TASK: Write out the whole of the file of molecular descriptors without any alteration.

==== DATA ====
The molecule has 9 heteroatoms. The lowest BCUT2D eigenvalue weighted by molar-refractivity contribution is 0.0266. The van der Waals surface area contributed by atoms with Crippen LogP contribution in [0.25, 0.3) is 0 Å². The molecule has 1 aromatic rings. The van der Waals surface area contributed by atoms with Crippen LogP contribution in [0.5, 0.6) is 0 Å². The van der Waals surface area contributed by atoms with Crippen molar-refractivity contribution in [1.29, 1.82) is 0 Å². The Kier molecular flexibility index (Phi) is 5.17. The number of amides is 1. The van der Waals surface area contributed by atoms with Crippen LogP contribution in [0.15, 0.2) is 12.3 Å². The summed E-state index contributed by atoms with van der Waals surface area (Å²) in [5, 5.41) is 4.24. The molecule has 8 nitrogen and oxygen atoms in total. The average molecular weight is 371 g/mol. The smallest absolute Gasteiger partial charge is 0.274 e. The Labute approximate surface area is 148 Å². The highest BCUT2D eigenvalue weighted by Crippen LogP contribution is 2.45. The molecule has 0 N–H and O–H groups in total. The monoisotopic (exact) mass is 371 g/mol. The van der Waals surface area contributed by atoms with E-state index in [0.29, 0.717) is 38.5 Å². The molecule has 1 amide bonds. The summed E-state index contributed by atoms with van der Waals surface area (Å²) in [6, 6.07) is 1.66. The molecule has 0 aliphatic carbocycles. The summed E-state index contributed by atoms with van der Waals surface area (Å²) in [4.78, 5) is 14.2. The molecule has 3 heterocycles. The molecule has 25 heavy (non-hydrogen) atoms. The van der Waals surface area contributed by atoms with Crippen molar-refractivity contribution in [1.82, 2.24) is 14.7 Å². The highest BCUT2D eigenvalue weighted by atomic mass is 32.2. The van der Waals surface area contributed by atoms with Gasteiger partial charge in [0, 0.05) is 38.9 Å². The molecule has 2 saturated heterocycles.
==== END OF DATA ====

The molecule has 9 heteroatoms. The lowest BCUT2D eigenvalue weighted by molar-refractivity contribution is 0.0266. The van der Waals surface area contributed by atoms with Crippen LogP contribution in [0.25, 0.3) is 0 Å². The molecule has 1 aromatic rings. The van der Waals surface area contributed by atoms with Crippen LogP contribution in [0.5, 0.6) is 0 Å². The van der Waals surface area contributed by atoms with Crippen molar-refractivity contribution in [1.29, 1.82) is 0 Å². The Kier molecular flexibility index (Phi) is 5.17. The number of amides is 1. The van der Waals surface area contributed by atoms with Crippen LogP contribution in [0.15, 0.2) is 12.3 Å². The summed E-state index contributed by atoms with van der Waals surface area (Å²) in [5, 5.41) is 4.24. The molecule has 8 nitrogen and oxygen atoms in total. The average molecular weight is 371 g/mol. The smallest absolute Gasteiger partial charge is 0.274 e. The Labute approximate surface area is 148 Å². The highest BCUT2D eigenvalue weighted by Crippen LogP contribution is 2.45. The molecule has 0 N–H and O–H groups in total. The monoisotopic (exact) mass is 371 g/mol. The van der Waals surface area contributed by atoms with E-state index in [0.29, 0.717) is 38.5 Å². The molecule has 1 amide bonds. The summed E-state index contributed by atoms with van der Waals surface area (Å²) in [6, 6.07) is 1.66. The molecule has 0 aliphatic carbocycles. The summed E-state index contributed by atoms with van der Waals surface area (Å²) in [4.78, 5) is 14.2. The molecule has 3 heterocycles. The molecule has 25 heavy (non-hydrogen) atoms. The van der Waals surface area contributed by atoms with Crippen molar-refractivity contribution in [1.82, 2.24) is 14.7 Å². The highest BCUT2D eigenvalue weighted by atomic mass is 32.2. The van der Waals surface area contributed by atoms with Gasteiger partial charge in [0, 0.05) is 38.9 Å². The molecule has 2 saturated heterocycles.